Russian Aggression

From gCaptain:

US: Russia Used False Signals in Mediterranean Sea IncidentJune 30, 2016 by Reuters

The USS Gravely seen from a the deck of a Russian frigate during a confrontation in the Mediterranean Sea, June 17, 2016.By Andrea Shalal
BERLIN, June 30 (Reuters) – The United States on Wednesday accused Russia of deliberately displaying the wrong naval signals and interfering with a U.S. aircraft carrier in the Mediterranean Sea, in the latest salvo about a June incident that both countries blame on each other.
Captain Danny Hernandez, spokesman for U.S. European Command, said the Russian warship Neustrashimy (FF 777) conducted unsafe and unprofessional maritime maneuvers, which could have led to miscalculation, injury or even death.
A number of Cold War-style incidents have occurred at sea and in the air in recent months, with the militaries of Russia and the United States accusing each other of dangerous actions in international waters and airspace.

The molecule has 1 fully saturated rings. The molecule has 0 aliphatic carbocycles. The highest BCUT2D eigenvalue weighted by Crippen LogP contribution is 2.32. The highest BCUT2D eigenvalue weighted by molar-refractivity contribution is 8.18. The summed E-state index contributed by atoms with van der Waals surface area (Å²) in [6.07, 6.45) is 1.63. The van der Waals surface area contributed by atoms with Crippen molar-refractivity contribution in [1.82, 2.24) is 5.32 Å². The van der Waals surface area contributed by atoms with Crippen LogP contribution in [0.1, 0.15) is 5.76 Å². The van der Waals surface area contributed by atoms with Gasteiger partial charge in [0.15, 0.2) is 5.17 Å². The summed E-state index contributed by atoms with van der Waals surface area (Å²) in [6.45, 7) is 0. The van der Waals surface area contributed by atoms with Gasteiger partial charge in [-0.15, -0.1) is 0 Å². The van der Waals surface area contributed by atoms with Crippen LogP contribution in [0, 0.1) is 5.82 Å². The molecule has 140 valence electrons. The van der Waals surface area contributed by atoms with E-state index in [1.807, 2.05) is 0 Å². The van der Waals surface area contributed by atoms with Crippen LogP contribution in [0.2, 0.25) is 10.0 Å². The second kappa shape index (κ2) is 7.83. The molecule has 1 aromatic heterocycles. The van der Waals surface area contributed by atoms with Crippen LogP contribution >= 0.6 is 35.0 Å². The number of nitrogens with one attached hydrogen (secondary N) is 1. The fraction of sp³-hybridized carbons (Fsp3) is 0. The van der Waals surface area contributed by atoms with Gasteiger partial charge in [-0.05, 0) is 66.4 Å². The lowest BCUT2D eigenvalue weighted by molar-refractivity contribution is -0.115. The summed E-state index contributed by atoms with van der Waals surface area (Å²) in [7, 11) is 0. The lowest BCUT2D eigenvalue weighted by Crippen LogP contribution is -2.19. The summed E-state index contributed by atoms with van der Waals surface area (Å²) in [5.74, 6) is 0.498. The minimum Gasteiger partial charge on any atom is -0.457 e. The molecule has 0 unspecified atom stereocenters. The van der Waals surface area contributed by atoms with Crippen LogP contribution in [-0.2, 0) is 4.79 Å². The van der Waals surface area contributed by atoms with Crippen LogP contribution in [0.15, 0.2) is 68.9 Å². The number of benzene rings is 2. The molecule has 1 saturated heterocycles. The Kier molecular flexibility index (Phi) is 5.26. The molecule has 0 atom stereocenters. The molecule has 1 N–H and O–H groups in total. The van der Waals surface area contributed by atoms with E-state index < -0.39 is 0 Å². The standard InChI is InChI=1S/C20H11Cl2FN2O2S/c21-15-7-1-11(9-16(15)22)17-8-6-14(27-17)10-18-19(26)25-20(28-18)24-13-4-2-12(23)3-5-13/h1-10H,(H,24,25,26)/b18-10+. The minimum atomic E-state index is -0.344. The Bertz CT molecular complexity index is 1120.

“This most recent incident comes on the heels of other unsafe air and naval incidents on the part of the Russian military,” Hernandez said in a statement to Reuters.
He said such action had the potential to unnecessarily escalate tensions between the countries.
In April, the U.S. military said Russian SU-24 bombers simulated attack passes near the USS Donald Cook in the Baltic Sea.
A Russian attack aircraft makes a low altitude pass by USS Donald Cook (DDG 75) April 12, 2016. U.S. Navy PhotoRussia and the United States blame each other for unsafe maneuvers in the June 17 incident which occurred less than two weeks after officials from the two countries met in Moscow to discuss ways to avoid incidents at sea.
The Russian Defence Ministry said a U.S. destroyer approached dangerously close to a Russian ship, in what it said was a flagrant U.S. violation of rules to avoid at-sea collisions.
A U.S. official countered that the Russian ship carried out “unsafe and unprofessional” operations near two U.S. ships.
On Wednesday, Hernandez said the Russian ship raised the “ball-diamond-ball” signal on its mast when it was two nautical miles away from the USS Gravely, a U.S. destroyer operating in the Mediterranean with the USS Harry S. Truman aircraft carrier.